ThinkStation Design Council Report, British Railway Architecture, England, Network Rail UK Architects News
ThinkStation Design Council Report UK
30 June 2020
Design Council UK Railway Report – ThinkStation
A new generation of passenger hubs in UK
Design Council publishes report into future design of local stations
A report into the future of railway station design commissioned by Network Rail was published 29th of June 2020 by Design Council. ThinkStation provides a framework for the future design of local stations following a wide-reaching engagement exercise completed earlier this year. There are currently 2,000 local stations (categories D, E and F) in Great Britain, making up around 80% of Network Rail’s station ownership.
Design Council’s engagement programme centred on 11 workshops with 324 attendees from 120 organisations in four major British cities. Its findings put forward priorities for designing a passenger hub of the future, next steps for using this learning and wider strategic advice for Network Rail and the rail industry.
The nine priorities that will guide the future design, development and procurement of local stations are:
1. Support existing and new communities in their local area
2. Reflect and embody local character and heritage
3. Provide consistent quality of space and service
4. Establish connections with and between the town centre and/or the high street
5. Celebrate, improve the quality of and/or provide access to green and open spaces
6. Be welcoming and facilitate inclusive travel
7. Support and better integrate cross modal transport
8. Help to address climate change
9. Ensure longevity by accommodating changes of use, capacity and trends
Sue Morgan, Director of Architecture and Built Environment at Design Council, said: “Better stations will improve millions of people’s lives and boost the quality of surrounding spaces through economic renewal, social enhancement and environmental restoration. Most of us would naturally accept these themes as priorities already but this report demonstrates a clear evidence base, sets out ideas for bringing them forward and establishes Network Rail’s expectation that each one of them is a priority that will be present in future plans for all local stations.
“The rail industry is right to keep championing good design and applying design thinking when facing strategic opportunities and challenges, but it is hard. Station design varies greatly, and improvements need resourcing, which is now more of a challenge than ever. But long-term our stations need to give passengers a better experience and they need to make more substantial contributions to global issues, such as climate change, and local needs, such as high street vitality. This report makes the task clearer for everyone involved.”
Anthony Dewar, Professional Head of Buildings and Architecture at Network Rail, said: “We wanted to put passengers and stakeholders at the heart of the next generation of railway stations. The ambition here is to raise the quality of design across our network as well as responding to the evolving role of infrastructure within communities.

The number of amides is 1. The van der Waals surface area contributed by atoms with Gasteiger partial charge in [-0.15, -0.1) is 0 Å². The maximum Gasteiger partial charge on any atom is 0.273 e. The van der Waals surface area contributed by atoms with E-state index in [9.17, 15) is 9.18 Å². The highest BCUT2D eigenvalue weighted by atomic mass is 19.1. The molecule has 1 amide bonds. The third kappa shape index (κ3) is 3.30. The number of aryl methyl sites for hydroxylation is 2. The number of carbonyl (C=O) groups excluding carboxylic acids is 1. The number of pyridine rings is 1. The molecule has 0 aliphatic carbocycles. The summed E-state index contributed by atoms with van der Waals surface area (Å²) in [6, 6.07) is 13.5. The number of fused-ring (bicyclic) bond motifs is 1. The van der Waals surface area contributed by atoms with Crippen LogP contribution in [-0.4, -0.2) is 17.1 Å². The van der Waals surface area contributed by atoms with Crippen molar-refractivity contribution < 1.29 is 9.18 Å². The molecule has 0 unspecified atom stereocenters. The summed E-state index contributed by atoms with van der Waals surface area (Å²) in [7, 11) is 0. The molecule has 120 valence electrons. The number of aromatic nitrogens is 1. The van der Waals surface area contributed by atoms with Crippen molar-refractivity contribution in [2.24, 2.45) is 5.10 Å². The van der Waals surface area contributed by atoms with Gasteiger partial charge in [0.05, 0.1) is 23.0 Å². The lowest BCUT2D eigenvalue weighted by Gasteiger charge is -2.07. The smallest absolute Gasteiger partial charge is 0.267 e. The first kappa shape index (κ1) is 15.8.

80% of our stations need to be integrated into smaller urban and rural contexts and this report creates a framework that can then be made appropriate to each community and its needs. This report envisions stations that value communities, connectivity and stronger placemaking and we want to make that happen through the upcoming competition and across our portfolio.”
The ThinkStation report and its findings will inform the brief and judging for Network Rail’s international design competition for medium and small stations across Great Britain, as well as shaping future design work and further community engagement. The competition, which will be run by RIBA, will launch in July.
About Design Council
Design Council’s mission is to make life better by design. We work with people to create better places, better products and better processes, all of which lead to better performance.
We commission pioneering evidence-based research, develop ground-breaking programmes, and deliver influencing and policy work to demonstrate the power of design and how it impacts three key areas of the economy: business innovation, places and public services. We bring together non-designers and designers – from grassroots to government – and share with them our design expertise to transform the way they work.
ThinkStation Design Council Report information received from the Design Council UK
Previously on e-architect:
UK Railway Station Design
HS2 decision will destroy precious wild places
The Wildlife Trusts call for a redesign
Today the Government gave the green light to the High Speed 2 rail project, without acknowledging the devastating impact on the hundreds of precious wild places and the wildlife that depends on them – that lie in the path of the route. The Wildlife Trusts recently published a report evidencing the vast scale of the destruction and impact that HS2 will cause to nature.
‘What’s the damage? Why HS2 will cost nature too much’ assessed the broad range of impacts across all phases of HS2 on protected wildlife sites, species and landscape restoration projects.
New HS2 Station Building Architects
New HS2 Terminus Euston Station Plans
Design: Arup / Grimshaw
HS2 Terminus Euston Station
Design: Arup / Grimshaw
HS2 – UK government website
UK Railway Station Architecture
London Railway Station Buildings
Architecture in the UK Capital City
Comments / photos for the ThinkStation Design Council Report- New Railway Architecture page welcome